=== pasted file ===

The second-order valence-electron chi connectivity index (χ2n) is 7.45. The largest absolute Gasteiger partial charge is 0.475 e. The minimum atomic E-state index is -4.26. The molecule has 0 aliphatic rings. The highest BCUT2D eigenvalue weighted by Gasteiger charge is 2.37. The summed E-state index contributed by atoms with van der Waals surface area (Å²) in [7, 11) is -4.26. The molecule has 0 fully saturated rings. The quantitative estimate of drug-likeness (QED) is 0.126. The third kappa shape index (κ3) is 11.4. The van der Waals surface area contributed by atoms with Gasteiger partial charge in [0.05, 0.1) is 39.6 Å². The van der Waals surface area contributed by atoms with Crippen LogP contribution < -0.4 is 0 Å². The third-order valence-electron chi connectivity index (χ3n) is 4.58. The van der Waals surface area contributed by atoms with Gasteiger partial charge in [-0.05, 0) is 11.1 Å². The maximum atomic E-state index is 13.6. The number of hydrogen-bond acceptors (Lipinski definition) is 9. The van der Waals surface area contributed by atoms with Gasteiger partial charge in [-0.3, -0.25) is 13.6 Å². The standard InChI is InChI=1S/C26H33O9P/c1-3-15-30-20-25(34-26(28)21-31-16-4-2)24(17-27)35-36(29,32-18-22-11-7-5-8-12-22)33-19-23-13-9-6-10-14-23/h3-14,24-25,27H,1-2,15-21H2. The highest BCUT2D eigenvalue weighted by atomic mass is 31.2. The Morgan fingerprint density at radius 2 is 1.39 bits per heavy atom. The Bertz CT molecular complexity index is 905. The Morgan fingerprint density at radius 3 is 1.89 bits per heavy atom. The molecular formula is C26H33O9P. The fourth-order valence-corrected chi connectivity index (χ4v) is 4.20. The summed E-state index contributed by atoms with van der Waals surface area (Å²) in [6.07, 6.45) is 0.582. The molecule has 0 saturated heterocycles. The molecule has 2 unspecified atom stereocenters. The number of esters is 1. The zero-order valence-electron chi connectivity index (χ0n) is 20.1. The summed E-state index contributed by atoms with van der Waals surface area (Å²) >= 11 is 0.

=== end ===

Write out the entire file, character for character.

The second-order valence-electron chi connectivity index (χ2n) is 7.45. The largest absolute Gasteiger partial charge is 0.475 e. The minimum atomic E-state index is -4.26. The molecule has 0 aliphatic rings. The highest BCUT2D eigenvalue weighted by Gasteiger charge is 2.37. The summed E-state index contributed by atoms with van der Waals surface area (Å²) in [7, 11) is -4.26. The molecule has 0 fully saturated rings. The quantitative estimate of drug-likeness (QED) is 0.126. The third kappa shape index (κ3) is 11.4. The van der Waals surface area contributed by atoms with Gasteiger partial charge in [0.05, 0.1) is 39.6 Å². The van der Waals surface area contributed by atoms with Crippen LogP contribution < -0.4 is 0 Å². The third-order valence-electron chi connectivity index (χ3n) is 4.58. The van der Waals surface area contributed by atoms with Gasteiger partial charge in [-0.05, 0) is 11.1 Å². The maximum atomic E-state index is 13.6. The number of hydrogen-bond acceptors (Lipinski definition) is 9. The van der Waals surface area contributed by atoms with Gasteiger partial charge in [-0.3, -0.25) is 13.6 Å². The standard InChI is InChI=1S/C26H33O9P/c1-3-15-30-20-25(34-26(28)21-31-16-4-2)24(17-27)35-36(29,32-18-22-11-7-5-8-12-22)33-19-23-13-9-6-10-14-23/h3-14,24-25,27H,1-2,15-21H2. The highest BCUT2D eigenvalue weighted by atomic mass is 31.2. The Morgan fingerprint density at radius 2 is 1.39 bits per heavy atom. The Bertz CT molecular complexity index is 905. The Morgan fingerprint density at radius 3 is 1.89 bits per heavy atom. The molecular formula is C26H33O9P. The fourth-order valence-corrected chi connectivity index (χ4v) is 4.20. The summed E-state index contributed by atoms with van der Waals surface area (Å²) in [6.07, 6.45) is 0.582. The molecule has 0 saturated heterocycles. The molecule has 2 unspecified atom stereocenters. The number of esters is 1. The zero-order valence-electron chi connectivity index (χ0n) is 20.1. The summed E-state index contributed by atoms with van der Waals surface area (Å²) >= 11 is 0.